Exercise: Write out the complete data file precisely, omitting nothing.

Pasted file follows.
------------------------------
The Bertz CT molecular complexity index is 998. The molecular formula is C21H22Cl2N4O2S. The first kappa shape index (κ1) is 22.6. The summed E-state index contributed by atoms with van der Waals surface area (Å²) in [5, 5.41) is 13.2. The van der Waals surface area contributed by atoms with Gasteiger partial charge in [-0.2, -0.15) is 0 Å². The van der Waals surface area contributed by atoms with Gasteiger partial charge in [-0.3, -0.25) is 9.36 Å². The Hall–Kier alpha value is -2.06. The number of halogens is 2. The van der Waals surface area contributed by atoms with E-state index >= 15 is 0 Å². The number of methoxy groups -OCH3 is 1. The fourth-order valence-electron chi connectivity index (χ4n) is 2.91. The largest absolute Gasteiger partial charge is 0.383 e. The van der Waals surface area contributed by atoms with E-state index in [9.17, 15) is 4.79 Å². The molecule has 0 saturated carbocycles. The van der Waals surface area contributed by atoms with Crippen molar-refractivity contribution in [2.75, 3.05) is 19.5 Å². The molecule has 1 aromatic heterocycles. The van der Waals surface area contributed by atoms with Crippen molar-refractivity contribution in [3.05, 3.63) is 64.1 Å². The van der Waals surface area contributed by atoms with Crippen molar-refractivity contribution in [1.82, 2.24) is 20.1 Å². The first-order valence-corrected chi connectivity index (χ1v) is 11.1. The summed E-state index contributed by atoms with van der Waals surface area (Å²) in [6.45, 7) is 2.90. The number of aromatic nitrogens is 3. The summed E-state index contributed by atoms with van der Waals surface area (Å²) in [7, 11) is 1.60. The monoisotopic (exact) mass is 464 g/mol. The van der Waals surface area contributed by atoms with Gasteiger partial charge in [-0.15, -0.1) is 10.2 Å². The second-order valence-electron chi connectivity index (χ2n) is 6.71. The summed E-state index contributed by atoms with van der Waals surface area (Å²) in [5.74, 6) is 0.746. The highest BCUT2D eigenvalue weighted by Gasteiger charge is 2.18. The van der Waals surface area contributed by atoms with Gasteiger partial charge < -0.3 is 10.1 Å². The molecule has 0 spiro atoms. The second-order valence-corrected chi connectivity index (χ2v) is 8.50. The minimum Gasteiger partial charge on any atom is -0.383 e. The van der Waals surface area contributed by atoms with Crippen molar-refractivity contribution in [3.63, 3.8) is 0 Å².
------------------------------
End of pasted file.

The Bertz CT molecular complexity index is 998. The molecular formula is C21H22Cl2N4O2S. The first kappa shape index (κ1) is 22.6. The summed E-state index contributed by atoms with van der Waals surface area (Å²) in [5, 5.41) is 13.2. The van der Waals surface area contributed by atoms with Gasteiger partial charge in [-0.2, -0.15) is 0 Å². The van der Waals surface area contributed by atoms with Gasteiger partial charge in [-0.3, -0.25) is 9.36 Å². The Hall–Kier alpha value is -2.06. The number of halogens is 2. The van der Waals surface area contributed by atoms with E-state index >= 15 is 0 Å². The number of methoxy groups -OCH3 is 1. The fourth-order valence-electron chi connectivity index (χ4n) is 2.91. The largest absolute Gasteiger partial charge is 0.383 e. The van der Waals surface area contributed by atoms with E-state index in [9.17, 15) is 4.79 Å². The molecule has 0 saturated carbocycles. The van der Waals surface area contributed by atoms with Crippen molar-refractivity contribution in [2.75, 3.05) is 19.5 Å². The molecule has 1 aromatic heterocycles. The van der Waals surface area contributed by atoms with Crippen molar-refractivity contribution in [3.05, 3.63) is 64.1 Å². The van der Waals surface area contributed by atoms with Crippen molar-refractivity contribution in [1.82, 2.24) is 20.1 Å². The first-order valence-corrected chi connectivity index (χ1v) is 11.1. The summed E-state index contributed by atoms with van der Waals surface area (Å²) in [6.45, 7) is 2.90. The number of aromatic nitrogens is 3. The summed E-state index contributed by atoms with van der Waals surface area (Å²) in [7, 11) is 1.60. The monoisotopic (exact) mass is 464 g/mol. The van der Waals surface area contributed by atoms with Gasteiger partial charge in [-0.15, -0.1) is 10.2 Å². The second-order valence-electron chi connectivity index (χ2n) is 6.71. The summed E-state index contributed by atoms with van der Waals surface area (Å²) in [5.74, 6) is 0.746. The highest BCUT2D eigenvalue weighted by Gasteiger charge is 2.18. The van der Waals surface area contributed by atoms with Gasteiger partial charge < -0.3 is 10.1 Å². The molecule has 0 spiro atoms. The second-order valence-corrected chi connectivity index (χ2v) is 8.50. The minimum Gasteiger partial charge on any atom is -0.383 e. The van der Waals surface area contributed by atoms with Crippen molar-refractivity contribution in [3.63, 3.8) is 0 Å².